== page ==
Photo packs have come a long way in the past decade, especially those that are targeted toward outdoor and adventure photographers. Alaska-based adventure photographer Dan Bailey takes a closer look...
Joshua Tree National Park comprises regions of two deserts: the Colorado (the
hot dry eastern portion of the park) and the Mojave Desert (the high cool western
Not so close-up
Way High Up
You can drive to Keys View at 5,185 feet above sea level and see out over the
Coachella Valley to Palm Springs and the Salton Sea.
The tree, the whole tree, and nothing but the tree
Actually Joshua Trees are succulents, related to the Yucca bush. According to
the Michelin Green Guide to California
, these were named by Mormon travelers. The
strange contorted branches made them think of Joshua pointing the way to the
and when you're not too lazy to drag out the 4x5 view camera... (click on the
thumbnail below for an experience in sharpness)
Five Easy Pieces...
... of Joshua Trees
OK; maybe I could only find two.
Cholla Cactus Garden
Just East of Twentynine Palms
If you keep driving east on California Highway 62, you will cross the Mojave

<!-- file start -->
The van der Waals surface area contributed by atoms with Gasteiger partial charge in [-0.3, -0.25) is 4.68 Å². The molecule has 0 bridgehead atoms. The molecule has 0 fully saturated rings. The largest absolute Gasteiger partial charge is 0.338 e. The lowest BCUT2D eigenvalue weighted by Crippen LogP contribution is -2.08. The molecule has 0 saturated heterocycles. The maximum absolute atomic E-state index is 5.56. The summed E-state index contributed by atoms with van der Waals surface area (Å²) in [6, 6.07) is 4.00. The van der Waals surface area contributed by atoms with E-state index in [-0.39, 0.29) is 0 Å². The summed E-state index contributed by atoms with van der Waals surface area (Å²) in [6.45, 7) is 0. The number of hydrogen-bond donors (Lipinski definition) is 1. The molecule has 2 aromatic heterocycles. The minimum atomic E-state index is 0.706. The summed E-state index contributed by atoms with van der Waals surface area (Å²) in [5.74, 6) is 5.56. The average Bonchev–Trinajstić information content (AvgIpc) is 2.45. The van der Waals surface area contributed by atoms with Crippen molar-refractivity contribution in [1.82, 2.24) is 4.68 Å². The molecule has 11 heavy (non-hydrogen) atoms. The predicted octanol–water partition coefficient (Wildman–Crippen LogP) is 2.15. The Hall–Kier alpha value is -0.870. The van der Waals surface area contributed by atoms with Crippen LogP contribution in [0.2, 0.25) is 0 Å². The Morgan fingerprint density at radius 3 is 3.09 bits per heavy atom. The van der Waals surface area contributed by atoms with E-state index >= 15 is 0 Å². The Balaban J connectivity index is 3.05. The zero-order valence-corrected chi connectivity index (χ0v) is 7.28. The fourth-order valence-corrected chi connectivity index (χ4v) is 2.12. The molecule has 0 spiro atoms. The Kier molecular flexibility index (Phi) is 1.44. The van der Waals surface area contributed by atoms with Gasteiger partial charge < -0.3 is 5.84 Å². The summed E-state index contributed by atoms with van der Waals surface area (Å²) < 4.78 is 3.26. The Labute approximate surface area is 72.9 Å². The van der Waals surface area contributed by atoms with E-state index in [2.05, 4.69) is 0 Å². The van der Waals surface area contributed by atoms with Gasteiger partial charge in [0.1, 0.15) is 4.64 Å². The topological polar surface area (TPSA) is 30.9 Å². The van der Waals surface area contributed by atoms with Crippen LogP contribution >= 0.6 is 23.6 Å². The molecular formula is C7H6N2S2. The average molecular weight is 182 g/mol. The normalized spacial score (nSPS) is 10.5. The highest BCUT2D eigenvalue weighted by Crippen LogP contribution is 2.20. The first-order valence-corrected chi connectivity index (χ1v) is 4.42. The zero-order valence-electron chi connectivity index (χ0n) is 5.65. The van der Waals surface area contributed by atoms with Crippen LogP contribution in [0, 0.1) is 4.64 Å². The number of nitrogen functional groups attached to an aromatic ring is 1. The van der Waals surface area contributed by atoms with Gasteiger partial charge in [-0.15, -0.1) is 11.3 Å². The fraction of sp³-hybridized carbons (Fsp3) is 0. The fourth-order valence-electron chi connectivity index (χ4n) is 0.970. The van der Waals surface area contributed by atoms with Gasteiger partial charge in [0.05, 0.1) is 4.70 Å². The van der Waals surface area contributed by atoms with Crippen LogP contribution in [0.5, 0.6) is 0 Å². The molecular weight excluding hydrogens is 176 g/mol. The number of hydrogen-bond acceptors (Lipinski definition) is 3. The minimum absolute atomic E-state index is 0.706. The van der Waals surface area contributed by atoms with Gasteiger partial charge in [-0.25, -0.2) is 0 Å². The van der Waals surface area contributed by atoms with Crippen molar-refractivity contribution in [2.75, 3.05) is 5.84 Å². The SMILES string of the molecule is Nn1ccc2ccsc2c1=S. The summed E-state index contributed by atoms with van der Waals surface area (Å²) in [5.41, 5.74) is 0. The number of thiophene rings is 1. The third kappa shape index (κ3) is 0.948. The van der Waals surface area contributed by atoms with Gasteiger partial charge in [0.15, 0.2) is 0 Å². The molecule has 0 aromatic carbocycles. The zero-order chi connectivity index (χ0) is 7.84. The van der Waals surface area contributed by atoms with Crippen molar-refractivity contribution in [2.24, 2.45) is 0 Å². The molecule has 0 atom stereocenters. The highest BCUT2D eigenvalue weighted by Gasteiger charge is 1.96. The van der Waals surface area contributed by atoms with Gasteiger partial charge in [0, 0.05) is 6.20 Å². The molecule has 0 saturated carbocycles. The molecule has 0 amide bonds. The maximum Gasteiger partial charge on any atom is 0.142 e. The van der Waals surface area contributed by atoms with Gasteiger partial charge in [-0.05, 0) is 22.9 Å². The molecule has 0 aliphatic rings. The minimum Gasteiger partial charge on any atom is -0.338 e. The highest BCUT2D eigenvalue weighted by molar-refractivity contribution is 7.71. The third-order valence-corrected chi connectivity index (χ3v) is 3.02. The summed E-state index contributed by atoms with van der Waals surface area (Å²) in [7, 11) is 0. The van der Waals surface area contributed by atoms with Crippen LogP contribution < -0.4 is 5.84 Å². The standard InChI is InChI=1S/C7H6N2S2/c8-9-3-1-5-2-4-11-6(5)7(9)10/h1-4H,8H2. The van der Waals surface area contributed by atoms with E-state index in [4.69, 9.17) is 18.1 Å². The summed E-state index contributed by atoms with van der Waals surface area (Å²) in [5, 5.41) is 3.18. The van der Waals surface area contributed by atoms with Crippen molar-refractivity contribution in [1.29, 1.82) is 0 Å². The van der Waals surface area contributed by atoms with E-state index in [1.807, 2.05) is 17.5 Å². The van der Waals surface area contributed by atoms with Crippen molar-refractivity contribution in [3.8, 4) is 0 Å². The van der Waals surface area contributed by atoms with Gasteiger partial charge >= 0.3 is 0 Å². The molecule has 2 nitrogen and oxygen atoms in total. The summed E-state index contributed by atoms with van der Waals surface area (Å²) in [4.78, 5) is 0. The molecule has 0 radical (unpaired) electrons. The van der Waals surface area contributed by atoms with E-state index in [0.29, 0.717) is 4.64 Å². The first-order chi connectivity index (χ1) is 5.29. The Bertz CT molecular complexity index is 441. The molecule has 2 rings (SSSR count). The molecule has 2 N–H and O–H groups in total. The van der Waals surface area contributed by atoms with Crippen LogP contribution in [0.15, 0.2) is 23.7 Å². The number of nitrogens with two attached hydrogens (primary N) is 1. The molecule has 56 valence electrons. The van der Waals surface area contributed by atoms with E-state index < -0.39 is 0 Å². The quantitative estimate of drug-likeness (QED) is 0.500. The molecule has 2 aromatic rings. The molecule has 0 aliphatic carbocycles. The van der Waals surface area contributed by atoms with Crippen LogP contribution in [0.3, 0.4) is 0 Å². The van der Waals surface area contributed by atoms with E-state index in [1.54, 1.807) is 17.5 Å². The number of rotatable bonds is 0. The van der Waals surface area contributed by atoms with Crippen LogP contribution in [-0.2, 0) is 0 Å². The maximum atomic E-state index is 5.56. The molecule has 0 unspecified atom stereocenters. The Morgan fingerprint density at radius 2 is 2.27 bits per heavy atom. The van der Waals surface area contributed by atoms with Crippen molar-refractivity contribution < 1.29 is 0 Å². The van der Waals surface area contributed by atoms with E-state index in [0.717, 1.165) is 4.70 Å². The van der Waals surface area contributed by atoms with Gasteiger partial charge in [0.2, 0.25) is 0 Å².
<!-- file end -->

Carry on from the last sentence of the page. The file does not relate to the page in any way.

Desert into Nevada.
Visit in March or April so that you can enjoy the wildflowers. Take water and
food into the park. Allow at least two days to see most of the interesting
road-accessible sights. Bring a hat.
Stay and have dinner at the 29 Palms Inn in the town of Twentynine Palms:
(760) 367-3505. The inn is less than a mile from the park entrance.
Photo Nerd Checklist
If you're a camera nerd, here is your checklist for Joshua Tree:
Alarm clock. You'll need to get out at 6 am if you want to get good light.
Oftentimes, it gets so windy by 9 am that you can't capture wildflowers
effectively with a tripod (i.e., they are blowing around and your 1/15th of a
second shutter speed will result in motion blur).